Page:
The cabin way of life does not necessarily imply a wooden hut on the beach or a small house in the mountains: The City Cabin is a special treat in a densely populated neighborhood of Washington’s Seattle.
Architect Jim Olson, founding partner at local architecture company Olson Kundig, designed the residence for longtime friend Melissa Haumerson. Completed in 2015, the two-bedroom urban cabin offers modern city living in a net zero building.
It was essential for both, homeowner Melissa Haumerson as well as architect Jim Olson, that the house follows green design and construction. The City Cabin serves as an example of living in a densely populated area of a major city without using any resources. In other words, the goal was to produce a net-zero energy building.
Floor to ceiling windows let natural light to flood in from various sides of the modern style home at the same time as offering views to the back garden. The additional clerestory windows ensure spaces are filled with light to maximum capacity.
Although the City Cabin is regarded as compact living, the plot spans over 2,400 square feet. In addition to the open living space including dining and kitchen areas, two bedroom and baths are situated on either side of the central living space. The house also has designated areas for pantry and laundry.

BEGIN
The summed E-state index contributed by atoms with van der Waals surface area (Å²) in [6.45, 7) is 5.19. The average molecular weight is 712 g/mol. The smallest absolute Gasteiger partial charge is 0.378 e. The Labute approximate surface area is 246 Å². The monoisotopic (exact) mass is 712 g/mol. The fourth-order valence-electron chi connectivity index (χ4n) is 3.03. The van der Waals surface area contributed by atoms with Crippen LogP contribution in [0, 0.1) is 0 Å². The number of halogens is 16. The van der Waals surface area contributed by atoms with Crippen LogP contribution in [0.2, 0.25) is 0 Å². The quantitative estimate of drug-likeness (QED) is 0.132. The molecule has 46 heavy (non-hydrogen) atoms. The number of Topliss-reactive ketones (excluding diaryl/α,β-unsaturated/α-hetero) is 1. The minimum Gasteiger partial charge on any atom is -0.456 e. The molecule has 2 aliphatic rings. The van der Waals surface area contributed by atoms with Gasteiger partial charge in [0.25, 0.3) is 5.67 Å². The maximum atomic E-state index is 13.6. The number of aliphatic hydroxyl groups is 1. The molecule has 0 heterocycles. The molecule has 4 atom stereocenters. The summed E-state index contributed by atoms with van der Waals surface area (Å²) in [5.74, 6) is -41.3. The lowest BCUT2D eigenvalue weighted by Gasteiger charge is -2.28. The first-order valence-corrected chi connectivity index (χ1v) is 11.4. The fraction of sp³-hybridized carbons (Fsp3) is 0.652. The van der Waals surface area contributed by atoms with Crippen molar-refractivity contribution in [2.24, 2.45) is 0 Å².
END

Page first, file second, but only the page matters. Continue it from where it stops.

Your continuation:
The City Cabin, although fully in an urban environment, turns the turf into a natural retreat with respect to the greater environment.
The connection doesn’t stop there; it’s noteworthy to mention the multiple patios and decks the house accommodates. Both upstairs and downstairs, outdoor spaces extend from the homes bedrooms, living room, and kitchen for easily accessible living and entertaining, not to mention the lush views of the surrounding greenery and further, the surrounding San Gabriel mountains.
Back inside, architectural lines in sync with the post and beam structure can be seen everywhere, from the staircase to lines framing each stair of the staircase. The predominant color palette is made up of earthy colors, mainly wooden tones, white, red brick and the olive-like green.
The interior decor is icing on top of the cake; not that there was ambiguity to begin with, built in cabinets and vintage furniture convey an authentic midcentury mood.